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ddishman
03-18-2010, 10:16 PM
Does anyone know a way to spread the moisture from above the field lines to better disguise the location of a sceptic drain field. I have a big "S" in my front yard all summer long, not so much from the high nitrogen but from the areas always being moist above the field lines.

RigglePLC
03-19-2010, 11:47 AM
Sure, easy, irrigate so its all the same color of green.

betmr
03-19-2010, 11:58 AM
Sounds like poor drainage in you leach field, you should have it looked at by a professional septic company. Perhaps your Leach field is clogged up.

One question, do you have a Washing Machine, and does it drain into your Septic? Another question, how old is this system?

Darryl G
03-19-2010, 12:39 PM
I agree, sounds like a failing septic system. The water is supposed to go down, not up. Fertilize the rest of the lawn and it should be less noticeable. And if it's moist from septic discharge it's high in nitrogen too more than likely.

ddishman
03-21-2010, 09:42 PM
I'm putting in an irrigation system right now, but I was wondering if someone might have experimented with cutting some trenches across the field lines or had tried some other trick to spread out the effect of the extra moisture and nutrients on the turf. Soil here is heavy clay so it's not wanting to move laterally, hence the bright green "S" during the summer drought periods.

SullivanSeptic
03-23-2010, 09:30 AM
I would be careful not to run any lines accross the septic system. Sounds like your trenches are over saturated. There is a bigger problem there. I would get the system looked at before you do anything to the area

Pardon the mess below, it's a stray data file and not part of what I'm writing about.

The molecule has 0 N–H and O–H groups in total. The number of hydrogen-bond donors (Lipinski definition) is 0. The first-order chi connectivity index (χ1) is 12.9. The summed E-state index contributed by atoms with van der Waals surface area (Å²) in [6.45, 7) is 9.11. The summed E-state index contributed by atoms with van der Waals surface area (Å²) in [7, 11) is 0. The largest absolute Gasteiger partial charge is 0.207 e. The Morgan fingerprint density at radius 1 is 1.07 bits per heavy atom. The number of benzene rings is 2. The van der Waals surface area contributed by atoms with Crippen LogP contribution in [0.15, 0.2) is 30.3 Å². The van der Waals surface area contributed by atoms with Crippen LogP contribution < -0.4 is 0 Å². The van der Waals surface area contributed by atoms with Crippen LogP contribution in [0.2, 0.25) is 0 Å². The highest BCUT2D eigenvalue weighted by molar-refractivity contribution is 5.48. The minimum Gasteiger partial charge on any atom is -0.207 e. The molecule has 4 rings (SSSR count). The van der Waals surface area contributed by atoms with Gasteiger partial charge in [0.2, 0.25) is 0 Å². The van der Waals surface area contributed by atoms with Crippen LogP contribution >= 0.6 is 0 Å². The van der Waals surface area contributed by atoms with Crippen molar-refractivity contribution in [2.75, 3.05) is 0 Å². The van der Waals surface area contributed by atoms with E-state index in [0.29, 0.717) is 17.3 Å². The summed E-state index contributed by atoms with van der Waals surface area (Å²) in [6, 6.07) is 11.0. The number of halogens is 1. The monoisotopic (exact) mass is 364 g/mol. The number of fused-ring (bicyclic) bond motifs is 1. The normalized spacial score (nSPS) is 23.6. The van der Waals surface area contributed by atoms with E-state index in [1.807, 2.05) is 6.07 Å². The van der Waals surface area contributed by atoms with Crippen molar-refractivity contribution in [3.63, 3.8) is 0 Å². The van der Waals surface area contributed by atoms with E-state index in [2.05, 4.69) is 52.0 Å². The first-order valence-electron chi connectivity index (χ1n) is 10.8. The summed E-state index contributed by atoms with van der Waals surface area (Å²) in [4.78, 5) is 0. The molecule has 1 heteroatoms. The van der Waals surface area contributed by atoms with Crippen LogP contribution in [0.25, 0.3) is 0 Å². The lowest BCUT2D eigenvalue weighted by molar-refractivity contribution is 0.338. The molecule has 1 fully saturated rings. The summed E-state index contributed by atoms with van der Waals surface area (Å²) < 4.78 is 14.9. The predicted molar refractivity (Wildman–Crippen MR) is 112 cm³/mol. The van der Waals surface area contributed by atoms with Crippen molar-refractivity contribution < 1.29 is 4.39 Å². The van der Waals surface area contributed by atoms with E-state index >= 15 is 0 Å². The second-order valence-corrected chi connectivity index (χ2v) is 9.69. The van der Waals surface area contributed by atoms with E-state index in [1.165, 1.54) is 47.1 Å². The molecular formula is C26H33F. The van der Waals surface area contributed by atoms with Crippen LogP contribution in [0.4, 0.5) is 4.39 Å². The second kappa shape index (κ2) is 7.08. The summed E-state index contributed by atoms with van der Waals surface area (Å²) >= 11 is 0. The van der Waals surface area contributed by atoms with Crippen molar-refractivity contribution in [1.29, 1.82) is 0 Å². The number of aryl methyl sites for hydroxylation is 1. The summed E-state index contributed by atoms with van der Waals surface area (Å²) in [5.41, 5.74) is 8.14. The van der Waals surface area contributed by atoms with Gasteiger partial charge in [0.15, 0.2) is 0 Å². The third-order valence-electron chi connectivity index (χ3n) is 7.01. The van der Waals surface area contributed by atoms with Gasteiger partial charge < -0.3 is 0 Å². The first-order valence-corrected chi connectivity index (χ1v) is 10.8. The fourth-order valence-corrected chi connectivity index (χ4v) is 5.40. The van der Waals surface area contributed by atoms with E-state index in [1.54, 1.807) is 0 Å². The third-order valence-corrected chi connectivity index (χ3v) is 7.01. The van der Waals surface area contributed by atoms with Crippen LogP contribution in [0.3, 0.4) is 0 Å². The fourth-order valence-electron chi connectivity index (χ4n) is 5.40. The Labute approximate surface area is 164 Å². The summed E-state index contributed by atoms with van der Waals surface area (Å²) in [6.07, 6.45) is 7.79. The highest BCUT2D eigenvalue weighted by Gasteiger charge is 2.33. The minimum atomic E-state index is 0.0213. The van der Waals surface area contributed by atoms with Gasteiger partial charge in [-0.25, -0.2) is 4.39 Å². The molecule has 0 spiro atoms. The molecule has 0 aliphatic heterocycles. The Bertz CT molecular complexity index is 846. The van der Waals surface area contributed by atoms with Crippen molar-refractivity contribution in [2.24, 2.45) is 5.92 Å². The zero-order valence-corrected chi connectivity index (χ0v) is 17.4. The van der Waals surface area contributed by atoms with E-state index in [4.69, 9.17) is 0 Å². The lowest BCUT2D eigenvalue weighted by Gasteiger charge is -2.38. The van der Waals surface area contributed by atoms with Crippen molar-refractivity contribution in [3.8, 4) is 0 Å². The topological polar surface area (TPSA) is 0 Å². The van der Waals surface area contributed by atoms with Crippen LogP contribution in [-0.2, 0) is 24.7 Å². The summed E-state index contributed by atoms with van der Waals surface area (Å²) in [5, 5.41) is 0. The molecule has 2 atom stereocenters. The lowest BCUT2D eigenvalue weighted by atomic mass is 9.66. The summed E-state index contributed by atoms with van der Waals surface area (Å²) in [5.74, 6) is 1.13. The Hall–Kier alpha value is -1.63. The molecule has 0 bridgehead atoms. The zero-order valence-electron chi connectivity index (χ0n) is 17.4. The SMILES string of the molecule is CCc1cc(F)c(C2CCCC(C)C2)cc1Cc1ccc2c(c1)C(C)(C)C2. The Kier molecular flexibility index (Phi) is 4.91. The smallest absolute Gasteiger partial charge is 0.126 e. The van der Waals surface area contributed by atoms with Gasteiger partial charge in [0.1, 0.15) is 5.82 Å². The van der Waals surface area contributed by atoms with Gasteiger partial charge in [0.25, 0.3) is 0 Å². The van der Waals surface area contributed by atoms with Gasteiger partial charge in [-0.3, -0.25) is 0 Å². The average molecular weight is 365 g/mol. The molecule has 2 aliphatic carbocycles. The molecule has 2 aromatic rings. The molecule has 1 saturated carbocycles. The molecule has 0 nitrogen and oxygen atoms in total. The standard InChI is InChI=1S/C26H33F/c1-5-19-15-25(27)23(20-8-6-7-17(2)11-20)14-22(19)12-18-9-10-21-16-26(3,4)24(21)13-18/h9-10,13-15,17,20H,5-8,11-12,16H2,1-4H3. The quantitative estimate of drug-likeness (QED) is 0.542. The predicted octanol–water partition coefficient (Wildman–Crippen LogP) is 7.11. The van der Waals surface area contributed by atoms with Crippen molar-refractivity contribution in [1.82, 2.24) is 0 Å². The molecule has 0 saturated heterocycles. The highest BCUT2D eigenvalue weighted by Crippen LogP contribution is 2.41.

cgaengineer
03-23-2010, 03:28 PM
I dont think he is talking about gray water surfacing. If he is he should have his system looked at.

Those dark green areas over septic system are common here in GA due to the clay soils and I cant think of anything short of redesign of the drain-field to a drip emitter system which uses a pump and an ATU to treat the gray water. A drip emitter system would be spread over a larger area and would have spacing of 12"-24" and a minimum of 8" below soil surface. A pump timer is also used if the system is spread over a several different spots so that it doesn't over saturate one area.

These systems also cost around $13,000 and are usually a last resort for land with poor percolating soils.

ddishman
03-23-2010, 09:29 PM
No, there's no gray water surfacing. I think the biggest problem is that the soil between the drain lines is extremely compacted heavy clay. That's why I was thinking cutting trenches about 18" deep spaced 2 ft apart, 90 degrees to the existing lines might help spread out the moisture. My thinking is a big dark green rectangle would be more asthetic looking than a 3 ft wide "S".

cgaengineer
03-23-2010, 10:13 PM
If you cut those trenches you will then have gray water surfacing. Your best bet is to leave it alone. If you irrigate heavily to match the existing turf you will saturate your drainfield and you will again have gray water surfacing. If you have anymore questions PM me and I will give you my work number where you can reach me and we can discuss it.

That being said, your septic system is working as it should.

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